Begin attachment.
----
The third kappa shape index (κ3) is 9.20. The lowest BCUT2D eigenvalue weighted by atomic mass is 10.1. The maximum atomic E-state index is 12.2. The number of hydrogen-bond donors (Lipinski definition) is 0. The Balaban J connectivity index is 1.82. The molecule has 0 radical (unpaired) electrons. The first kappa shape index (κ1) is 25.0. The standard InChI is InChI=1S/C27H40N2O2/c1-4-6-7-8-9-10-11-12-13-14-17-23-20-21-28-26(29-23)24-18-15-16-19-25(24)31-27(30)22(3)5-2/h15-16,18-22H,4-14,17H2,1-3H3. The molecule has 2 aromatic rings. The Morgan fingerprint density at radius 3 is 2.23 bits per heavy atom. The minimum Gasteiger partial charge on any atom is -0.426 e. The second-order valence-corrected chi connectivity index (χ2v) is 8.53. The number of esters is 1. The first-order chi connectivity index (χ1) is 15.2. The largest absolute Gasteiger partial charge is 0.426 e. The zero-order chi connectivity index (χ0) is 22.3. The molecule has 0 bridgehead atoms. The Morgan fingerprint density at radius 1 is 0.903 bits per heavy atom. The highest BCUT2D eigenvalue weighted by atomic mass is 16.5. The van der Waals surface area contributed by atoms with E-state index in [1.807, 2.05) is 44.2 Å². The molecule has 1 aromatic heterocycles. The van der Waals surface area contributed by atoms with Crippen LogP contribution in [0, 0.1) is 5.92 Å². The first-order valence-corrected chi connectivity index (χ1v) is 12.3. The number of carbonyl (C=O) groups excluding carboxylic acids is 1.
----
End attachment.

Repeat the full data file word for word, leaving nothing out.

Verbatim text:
The third kappa shape index (κ3) is 9.20. The lowest BCUT2D eigenvalue weighted by atomic mass is 10.1. The maximum atomic E-state index is 12.2. The number of hydrogen-bond donors (Lipinski definition) is 0. The Balaban J connectivity index is 1.82. The molecule has 0 radical (unpaired) electrons. The first kappa shape index (κ1) is 25.0. The standard InChI is InChI=1S/C27H40N2O2/c1-4-6-7-8-9-10-11-12-13-14-17-23-20-21-28-26(29-23)24-18-15-16-19-25(24)31-27(30)22(3)5-2/h15-16,18-22H,4-14,17H2,1-3H3. The molecule has 2 aromatic rings. The Morgan fingerprint density at radius 3 is 2.23 bits per heavy atom. The minimum Gasteiger partial charge on any atom is -0.426 e. The second-order valence-corrected chi connectivity index (χ2v) is 8.53. The number of esters is 1. The first-order chi connectivity index (χ1) is 15.2. The largest absolute Gasteiger partial charge is 0.426 e. The zero-order chi connectivity index (χ0) is 22.3. The molecule has 0 bridgehead atoms. The Morgan fingerprint density at radius 1 is 0.903 bits per heavy atom. The highest BCUT2D eigenvalue weighted by atomic mass is 16.5. The van der Waals surface area contributed by atoms with E-state index in [1.807, 2.05) is 44.2 Å². The molecule has 1 aromatic heterocycles. The van der Waals surface area contributed by atoms with Crippen LogP contribution in [0, 0.1) is 5.92 Å². The first-order valence-corrected chi connectivity index (χ1v) is 12.3. The number of carbonyl (C=O) groups excluding carboxylic acids is 1.